What Samuel Wrought

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With militant enthusiasm he helped form and, in 1826, assumed the presidency of the new National Academy of Design, an organization of working artists that would exhibit contemporary American art, offer instruction and awards, and set professional standards of excellence. As president, a position he continued to fill for the next nineteen years, Morse threw his greatest energies into Academy affairs. “Finley is well and in good spirits,” wrote one of his brothers at the time, “though not advancing very rapidly in his business. He is full of the Academy and of his lectures—can hardly talk on any other subject. I despair of ever seeing him rich or even at ease in his pecuniary circumstances from efforts of his own, though able to do it with so little effort.”

The activities of the new academy brought Morse into head-on collision with the earlier-established American Academy of Fine Arts, an organization controlled and patronized largely by public-spirited laymen, and its venerable president, Colonel John Trumbull. The principle that artists should and could operate in a union of professional interest in itself brought sharp criticism. Morse’s first address as president was immediately challenged by a broadside printed in the North American Review . Referring to the rise of science and industry in America and the booming activity of metropolitan New York, the anonymous commentator observed: “We are not prepared to see the American system, as it is called, extended to literature or the arts. It would be the worst policy for the artists. Painting and sculpture are not among the necessaries of life. Much as they improve and adorn society, a taste for them is not even the necessary accompaniment of a high degree of civilization.” And, in another blast: “We would not have the arts degraded even in favor of the artists … We can hardly hope that the masterpieces of ancient art are ever to be surpassed here or in Europe. The forms and occupations of society are growing every day less favorable to the highest efforts of the imagination. We live in an age of utility … In this cultivation of the reason, the imagination loses its power. Eloquence, poetry, painting, and sculpture, do not belong to such an age; they are already declining, and they must give way before the progress of popular education, science, and the useful arts. …” But these attacks only strengthened Morse’s stubborn determination to lead his academy to the high destiny he envisioned for it. He fought for his cause relentlessly over the years until, at last, he felt he could confidently transfer the leadership to younger men.

But neither the frustrations he had met in his own art nor the early struggles of the academy had yet killed off the aspirations of Morse’s youth. He still planned to return to Europe, to the continent, where he had never gone, “to rekindle my former ardor and renew my recollection of excellence in the art.” And in 1829, buttressed by a number of private commissions for copies and originals to be made in Italy and France, he left on his grand tour. In those more enlightened parts of the world, he felt with fresh conviction, he would execute some painting worthy of his ideals, a picture that would indeed do “something for the Arts in our country.” If all went well, it might also replenish his purse.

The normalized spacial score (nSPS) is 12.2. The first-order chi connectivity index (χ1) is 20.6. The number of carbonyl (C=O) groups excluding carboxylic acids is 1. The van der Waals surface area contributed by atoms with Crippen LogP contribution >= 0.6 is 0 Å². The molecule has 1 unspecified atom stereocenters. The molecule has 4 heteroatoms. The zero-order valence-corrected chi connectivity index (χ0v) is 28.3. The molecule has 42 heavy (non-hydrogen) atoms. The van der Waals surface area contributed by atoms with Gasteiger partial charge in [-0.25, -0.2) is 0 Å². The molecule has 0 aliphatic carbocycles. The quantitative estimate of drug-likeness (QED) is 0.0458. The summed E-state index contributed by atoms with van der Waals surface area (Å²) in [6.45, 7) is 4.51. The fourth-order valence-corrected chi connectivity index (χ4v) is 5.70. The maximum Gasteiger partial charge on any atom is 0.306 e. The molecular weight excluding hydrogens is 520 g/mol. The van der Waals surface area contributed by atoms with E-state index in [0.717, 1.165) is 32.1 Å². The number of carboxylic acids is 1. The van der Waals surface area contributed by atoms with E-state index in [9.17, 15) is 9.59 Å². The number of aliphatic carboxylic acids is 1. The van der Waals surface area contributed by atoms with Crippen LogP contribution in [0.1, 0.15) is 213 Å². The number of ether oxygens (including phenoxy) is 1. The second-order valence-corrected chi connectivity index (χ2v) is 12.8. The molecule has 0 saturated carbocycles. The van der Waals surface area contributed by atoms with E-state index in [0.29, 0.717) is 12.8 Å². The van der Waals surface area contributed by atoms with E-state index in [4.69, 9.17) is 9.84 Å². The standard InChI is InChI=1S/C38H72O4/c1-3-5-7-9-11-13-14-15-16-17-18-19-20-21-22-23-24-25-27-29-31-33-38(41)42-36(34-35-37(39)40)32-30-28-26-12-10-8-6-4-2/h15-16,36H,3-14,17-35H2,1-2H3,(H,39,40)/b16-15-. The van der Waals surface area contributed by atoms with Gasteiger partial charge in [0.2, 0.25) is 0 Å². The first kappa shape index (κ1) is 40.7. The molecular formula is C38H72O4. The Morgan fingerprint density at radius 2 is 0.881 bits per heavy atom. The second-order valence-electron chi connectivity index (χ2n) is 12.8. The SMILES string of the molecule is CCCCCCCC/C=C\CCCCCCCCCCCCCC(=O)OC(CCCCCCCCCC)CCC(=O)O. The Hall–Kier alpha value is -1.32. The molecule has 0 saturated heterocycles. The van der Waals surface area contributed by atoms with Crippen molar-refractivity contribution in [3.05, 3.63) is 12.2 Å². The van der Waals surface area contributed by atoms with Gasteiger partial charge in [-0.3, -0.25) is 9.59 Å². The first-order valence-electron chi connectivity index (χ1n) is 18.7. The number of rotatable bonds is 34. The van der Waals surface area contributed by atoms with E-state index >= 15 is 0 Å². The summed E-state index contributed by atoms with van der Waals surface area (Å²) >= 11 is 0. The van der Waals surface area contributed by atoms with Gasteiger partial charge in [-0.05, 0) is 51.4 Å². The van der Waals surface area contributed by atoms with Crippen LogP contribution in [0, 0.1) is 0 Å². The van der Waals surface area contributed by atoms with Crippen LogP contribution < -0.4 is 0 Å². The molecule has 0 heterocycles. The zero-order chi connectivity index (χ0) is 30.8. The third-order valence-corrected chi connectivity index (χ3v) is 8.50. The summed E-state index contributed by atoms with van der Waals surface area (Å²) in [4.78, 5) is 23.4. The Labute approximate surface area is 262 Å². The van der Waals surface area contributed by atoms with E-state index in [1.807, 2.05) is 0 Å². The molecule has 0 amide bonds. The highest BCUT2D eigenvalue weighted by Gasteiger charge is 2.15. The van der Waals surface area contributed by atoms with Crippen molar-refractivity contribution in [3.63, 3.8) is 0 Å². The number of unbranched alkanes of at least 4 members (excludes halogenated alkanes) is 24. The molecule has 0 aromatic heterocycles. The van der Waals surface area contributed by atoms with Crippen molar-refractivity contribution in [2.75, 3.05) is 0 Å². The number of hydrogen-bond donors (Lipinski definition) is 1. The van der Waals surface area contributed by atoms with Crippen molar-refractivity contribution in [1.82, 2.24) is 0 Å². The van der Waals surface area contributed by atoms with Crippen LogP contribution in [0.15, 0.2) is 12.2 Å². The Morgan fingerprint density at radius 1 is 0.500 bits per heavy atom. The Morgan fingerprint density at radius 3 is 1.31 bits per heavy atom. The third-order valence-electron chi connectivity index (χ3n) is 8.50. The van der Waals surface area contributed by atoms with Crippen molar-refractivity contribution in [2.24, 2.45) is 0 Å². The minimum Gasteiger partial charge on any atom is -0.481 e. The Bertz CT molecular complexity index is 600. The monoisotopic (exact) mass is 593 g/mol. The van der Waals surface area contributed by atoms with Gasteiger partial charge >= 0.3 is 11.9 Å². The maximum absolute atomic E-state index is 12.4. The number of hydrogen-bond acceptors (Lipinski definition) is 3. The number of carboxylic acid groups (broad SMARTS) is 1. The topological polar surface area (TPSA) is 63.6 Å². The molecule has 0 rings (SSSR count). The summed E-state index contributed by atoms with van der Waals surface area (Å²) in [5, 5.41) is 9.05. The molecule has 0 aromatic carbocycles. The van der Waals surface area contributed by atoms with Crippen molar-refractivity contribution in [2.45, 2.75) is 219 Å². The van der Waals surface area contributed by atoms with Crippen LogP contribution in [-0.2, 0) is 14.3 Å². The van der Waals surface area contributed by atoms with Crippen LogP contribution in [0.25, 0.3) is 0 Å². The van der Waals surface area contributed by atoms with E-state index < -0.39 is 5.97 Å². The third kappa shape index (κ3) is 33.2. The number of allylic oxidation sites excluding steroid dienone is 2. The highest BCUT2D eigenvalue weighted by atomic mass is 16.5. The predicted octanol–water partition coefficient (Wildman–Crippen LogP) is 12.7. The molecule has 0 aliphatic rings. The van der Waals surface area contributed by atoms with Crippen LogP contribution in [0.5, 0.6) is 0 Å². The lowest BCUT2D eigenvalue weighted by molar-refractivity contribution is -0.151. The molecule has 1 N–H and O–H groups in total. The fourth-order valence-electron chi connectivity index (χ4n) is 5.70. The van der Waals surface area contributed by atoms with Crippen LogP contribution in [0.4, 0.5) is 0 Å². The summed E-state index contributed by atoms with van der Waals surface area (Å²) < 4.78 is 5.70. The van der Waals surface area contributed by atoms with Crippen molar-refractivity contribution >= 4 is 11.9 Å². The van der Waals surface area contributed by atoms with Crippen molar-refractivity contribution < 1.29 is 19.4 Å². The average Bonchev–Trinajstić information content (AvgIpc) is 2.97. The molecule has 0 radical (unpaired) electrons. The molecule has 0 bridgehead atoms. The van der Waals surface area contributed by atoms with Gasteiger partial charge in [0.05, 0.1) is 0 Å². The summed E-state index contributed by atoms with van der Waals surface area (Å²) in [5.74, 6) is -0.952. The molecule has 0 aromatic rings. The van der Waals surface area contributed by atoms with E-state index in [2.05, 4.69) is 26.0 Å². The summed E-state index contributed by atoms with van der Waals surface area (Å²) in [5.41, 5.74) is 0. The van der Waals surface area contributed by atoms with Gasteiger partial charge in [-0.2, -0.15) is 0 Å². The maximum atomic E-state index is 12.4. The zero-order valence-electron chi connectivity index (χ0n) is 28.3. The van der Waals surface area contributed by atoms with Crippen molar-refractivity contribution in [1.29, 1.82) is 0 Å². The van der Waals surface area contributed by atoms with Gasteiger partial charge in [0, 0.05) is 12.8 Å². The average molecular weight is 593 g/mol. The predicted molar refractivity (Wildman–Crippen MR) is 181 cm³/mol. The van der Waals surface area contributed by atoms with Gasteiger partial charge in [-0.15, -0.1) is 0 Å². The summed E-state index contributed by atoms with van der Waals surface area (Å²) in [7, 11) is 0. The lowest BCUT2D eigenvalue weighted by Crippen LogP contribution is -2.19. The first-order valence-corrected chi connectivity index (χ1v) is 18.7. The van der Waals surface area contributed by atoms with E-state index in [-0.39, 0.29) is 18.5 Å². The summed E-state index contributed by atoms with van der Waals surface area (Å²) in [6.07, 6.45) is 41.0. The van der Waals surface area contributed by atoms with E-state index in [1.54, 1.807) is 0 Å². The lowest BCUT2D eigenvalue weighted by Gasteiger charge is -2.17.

Morse’s tour lasted almost three years. Those were turbulent times in Europe. He witnessed the uprisings in the Papal States and saw them put down with the aid of Metternich’s Austrian troops. In Paris the radical movement, with Lafayette, patriarch of republican causes, at its head, had fizzled out after the July Revolution of 1830 when Louis Philippe was elevated to the throne. The liberal revolts in Poland were crushed, again with help from Metternich. Morse talked at length with Lafayette about the threats to human freedom from meddling autocracy and heard denunciations which he never forgot leveled at the farreaching authority of the pope.

During most of the last spring and summer, in 1832, he worked himself almost to the point of exhaustion on what was to be a “great work…—his painting of a gallery in the Louvre, with thirty-odd selected masterpieces represented as though they were hanging together on the walls of the Salon Carré. Morse learned much from this intimate, workaday contact with the old masters. James Fenimore Cooper, who was so constantly at his side in the gallery that, as he said, his face was as familiar in the Louvre as any Van Dyck, assured Morse that his picture “must take” with the American public. And unwittingly most damning, he wrote home from Paris that Morse “copies admirably.”

Somewhere along the line Morse’s early ambition had lost its bearings. He was revealing the splendors of the past great ages of painting, as he had once said he would do; he was taking Titian, Raphael, Leonardo, and the other masters to the American people in the hope they might be willing to look at copies of works they would probably never see in the originals; but he was not shining with his own light. He was dealing in second-hand goods.

Morse left France on the ship Sully in the fall of 1832 with his Louvre painting ready for finishing at home and his mind brimming with the conversations he had held with old Lafayette. There was also another excitement on the eve of his departure. He had seen the semaphores in Paris announcing the suppression of the Poles; it distressed him additionally that the news had come so slowly, so late, and he was soon excited about the practical possibilities of transmitting intelligence by electricity.